Yesterday morning brought am early morning appointment at the dentist to check out some minor tooth discomfort I have been having intermittently. Luckily it turned out to be no real concern and the appointment was short and routine. As I was checking out I could see into the lobby as a woman probably somewhere in the 85-90 year old range was signing in. Most of her hair was gone and her skin was blotched and showed marks where things had been removed numerous time. In spite of her appearance, she seemed to have arrived on her own and get around well with the help of a cane.
With my checkout business done, I came around the counter to the exit into the lobby. As I walked through the doorway the aged woman and I made direct eye contact that lasted for a second or two. I said “good morning” to her in a way she knew I meant it. The instant I spoke her eyes sparkled and on her face came a smile that was warm and kind. Driving into work after the appointment I realized how special that little moment she and I shared really was.
One of my New Year’s resolutions was to notice old people more and let them know I see them. Sometimes it is just a smile, giving them my place in line, opening a door or a simple verbal greeting, but I go out of my way to do it. Our culture has a bad habit of treating the old as if they didn’t exist. I read once what elders want most from the rest of us is to acknowledge their existence and still see value in them. I have never forgotten that.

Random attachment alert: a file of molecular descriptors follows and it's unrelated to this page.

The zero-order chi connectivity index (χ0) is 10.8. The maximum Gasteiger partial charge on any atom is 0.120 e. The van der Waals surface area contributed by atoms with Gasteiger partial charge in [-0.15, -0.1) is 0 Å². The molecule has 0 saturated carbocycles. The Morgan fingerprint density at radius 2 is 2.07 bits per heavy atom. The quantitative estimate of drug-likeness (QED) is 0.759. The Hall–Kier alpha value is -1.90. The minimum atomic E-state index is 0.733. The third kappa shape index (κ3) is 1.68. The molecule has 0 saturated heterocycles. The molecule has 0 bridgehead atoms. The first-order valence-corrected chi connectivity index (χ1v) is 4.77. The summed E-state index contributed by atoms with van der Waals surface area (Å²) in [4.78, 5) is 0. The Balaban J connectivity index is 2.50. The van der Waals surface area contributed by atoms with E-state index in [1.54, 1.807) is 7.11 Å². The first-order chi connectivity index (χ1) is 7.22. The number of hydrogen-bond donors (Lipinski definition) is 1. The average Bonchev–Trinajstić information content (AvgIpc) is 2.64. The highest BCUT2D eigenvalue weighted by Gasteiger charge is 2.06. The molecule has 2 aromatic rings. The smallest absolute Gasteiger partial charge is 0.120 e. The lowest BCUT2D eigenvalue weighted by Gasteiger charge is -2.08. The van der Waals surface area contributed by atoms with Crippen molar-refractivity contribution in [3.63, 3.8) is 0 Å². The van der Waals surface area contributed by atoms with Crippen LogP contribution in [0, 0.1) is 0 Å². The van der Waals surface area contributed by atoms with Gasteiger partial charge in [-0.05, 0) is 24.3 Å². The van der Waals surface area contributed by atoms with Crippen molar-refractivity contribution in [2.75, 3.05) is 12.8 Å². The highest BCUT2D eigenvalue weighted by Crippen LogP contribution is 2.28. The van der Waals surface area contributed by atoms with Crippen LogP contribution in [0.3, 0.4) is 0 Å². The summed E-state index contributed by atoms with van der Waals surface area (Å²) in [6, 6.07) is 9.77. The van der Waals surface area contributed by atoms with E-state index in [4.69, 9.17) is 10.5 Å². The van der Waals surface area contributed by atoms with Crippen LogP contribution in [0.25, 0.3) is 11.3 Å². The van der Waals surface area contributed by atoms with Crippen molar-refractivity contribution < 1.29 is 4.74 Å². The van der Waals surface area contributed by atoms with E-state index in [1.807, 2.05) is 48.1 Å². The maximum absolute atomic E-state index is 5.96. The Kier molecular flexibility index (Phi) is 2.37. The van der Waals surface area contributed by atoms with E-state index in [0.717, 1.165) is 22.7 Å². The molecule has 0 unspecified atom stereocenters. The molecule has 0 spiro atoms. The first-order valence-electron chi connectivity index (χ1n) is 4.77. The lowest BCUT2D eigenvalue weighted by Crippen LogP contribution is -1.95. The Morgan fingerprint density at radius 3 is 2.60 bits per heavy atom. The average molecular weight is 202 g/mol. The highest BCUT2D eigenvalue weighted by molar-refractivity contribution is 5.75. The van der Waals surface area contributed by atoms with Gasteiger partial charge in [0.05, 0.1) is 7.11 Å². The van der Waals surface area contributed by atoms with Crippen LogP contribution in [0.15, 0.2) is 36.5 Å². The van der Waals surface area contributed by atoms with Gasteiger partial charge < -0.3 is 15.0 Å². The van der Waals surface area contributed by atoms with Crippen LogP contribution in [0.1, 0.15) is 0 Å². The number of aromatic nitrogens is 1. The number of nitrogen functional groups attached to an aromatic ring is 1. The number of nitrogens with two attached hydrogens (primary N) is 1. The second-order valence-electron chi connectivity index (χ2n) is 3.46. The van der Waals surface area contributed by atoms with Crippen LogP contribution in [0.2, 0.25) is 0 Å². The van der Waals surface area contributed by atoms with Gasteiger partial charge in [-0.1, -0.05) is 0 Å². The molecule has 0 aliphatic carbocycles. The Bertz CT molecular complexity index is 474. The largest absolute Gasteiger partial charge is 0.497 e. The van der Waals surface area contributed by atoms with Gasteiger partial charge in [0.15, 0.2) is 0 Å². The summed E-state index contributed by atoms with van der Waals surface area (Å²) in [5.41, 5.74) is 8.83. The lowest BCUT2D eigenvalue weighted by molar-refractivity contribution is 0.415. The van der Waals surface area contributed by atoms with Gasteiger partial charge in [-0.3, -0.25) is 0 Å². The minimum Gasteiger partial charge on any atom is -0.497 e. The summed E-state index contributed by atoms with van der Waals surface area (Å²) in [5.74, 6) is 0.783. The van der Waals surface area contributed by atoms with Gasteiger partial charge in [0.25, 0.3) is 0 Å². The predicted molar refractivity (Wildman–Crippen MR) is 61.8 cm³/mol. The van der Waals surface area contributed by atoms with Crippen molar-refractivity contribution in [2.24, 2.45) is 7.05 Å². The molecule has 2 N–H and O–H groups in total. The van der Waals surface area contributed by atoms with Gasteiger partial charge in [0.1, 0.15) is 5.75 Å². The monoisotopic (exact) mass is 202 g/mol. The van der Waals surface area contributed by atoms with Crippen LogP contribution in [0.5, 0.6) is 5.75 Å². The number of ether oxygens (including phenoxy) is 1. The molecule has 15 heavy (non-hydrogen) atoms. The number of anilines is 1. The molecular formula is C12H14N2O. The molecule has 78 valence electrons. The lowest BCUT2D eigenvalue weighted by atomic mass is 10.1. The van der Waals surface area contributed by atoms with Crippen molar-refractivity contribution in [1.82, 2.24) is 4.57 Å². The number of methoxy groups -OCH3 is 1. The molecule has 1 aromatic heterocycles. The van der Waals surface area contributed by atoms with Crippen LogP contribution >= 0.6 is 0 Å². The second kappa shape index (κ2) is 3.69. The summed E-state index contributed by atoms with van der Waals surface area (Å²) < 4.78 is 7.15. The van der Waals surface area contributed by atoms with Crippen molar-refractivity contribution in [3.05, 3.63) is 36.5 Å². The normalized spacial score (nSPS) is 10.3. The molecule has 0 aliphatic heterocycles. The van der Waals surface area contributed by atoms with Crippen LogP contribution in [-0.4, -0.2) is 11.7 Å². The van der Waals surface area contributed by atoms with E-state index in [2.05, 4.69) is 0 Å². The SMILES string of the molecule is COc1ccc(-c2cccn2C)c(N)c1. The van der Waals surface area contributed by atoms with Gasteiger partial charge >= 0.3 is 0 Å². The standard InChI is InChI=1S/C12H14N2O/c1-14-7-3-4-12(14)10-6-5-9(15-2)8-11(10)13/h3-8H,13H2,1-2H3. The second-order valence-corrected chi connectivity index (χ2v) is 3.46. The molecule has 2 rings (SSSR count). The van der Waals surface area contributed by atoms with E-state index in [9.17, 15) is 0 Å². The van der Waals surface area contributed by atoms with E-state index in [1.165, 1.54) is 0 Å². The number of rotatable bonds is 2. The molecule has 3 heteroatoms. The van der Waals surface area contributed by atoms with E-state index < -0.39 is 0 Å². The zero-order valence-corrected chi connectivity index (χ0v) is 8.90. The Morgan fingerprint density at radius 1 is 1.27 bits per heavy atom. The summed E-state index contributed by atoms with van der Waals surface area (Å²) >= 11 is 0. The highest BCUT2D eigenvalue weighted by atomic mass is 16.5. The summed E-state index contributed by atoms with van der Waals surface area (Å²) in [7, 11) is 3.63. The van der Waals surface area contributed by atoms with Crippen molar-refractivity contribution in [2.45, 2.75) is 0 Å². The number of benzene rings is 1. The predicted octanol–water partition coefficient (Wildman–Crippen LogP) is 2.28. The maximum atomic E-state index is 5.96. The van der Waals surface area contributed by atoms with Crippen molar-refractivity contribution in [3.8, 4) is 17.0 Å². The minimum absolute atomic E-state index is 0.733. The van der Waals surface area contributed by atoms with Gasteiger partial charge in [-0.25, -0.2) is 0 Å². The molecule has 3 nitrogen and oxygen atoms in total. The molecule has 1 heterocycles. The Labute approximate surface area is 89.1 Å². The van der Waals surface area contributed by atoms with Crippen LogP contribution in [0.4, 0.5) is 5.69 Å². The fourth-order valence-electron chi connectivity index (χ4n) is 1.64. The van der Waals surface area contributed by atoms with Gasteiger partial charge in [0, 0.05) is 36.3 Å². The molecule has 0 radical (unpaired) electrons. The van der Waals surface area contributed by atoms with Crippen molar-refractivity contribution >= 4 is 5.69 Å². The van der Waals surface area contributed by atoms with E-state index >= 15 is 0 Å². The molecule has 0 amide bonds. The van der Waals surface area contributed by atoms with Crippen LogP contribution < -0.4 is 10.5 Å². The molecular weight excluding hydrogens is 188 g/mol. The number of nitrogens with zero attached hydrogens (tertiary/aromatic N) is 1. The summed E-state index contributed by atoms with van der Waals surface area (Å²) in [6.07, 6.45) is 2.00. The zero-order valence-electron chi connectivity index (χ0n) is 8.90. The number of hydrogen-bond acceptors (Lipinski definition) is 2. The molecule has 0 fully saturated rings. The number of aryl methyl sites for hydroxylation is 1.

If I was 30 years older the woman with the bright smile and sparkling eyes at my dentist’s office might have been my girlfriend, wife, friend or peer. What we shared was ever so brief but in my memory she will be recorded as a temporary friend of the shortest duration so far. I will not forget her and will be grateful always for the moment’s grace we shared.
From “The Old Stage Queen” by Ella Wheeler Wilcox
Back in the box by the curtains shaded,
She sits alone by the house unseen;
Her eye is dim, her cheek is faded,
She who was once the people’s queen.
The curtain rolls up, and she sees before her
A vision of beauty and youth and grace.
Ah! no wonder all hearts adore her,
Silver-throated and fair of face.
Out of her box she leans and listens;
Oh, is it with pleasure or despair
That her thin cheek pales and her dim eye glistens,
While that fresh young voice sings the grand old air?
She is back again in the Past’s bright splendor–
When life seemed worth living, and love a truth,
Ere Time had told her she must surrender
Her double dower of fame and youth.
It is she herself who stands there singing
To that sea of faces that shines and stirs;
And the cheers on cheers that go up ringing
And rousing the echoes–are hers–all hers.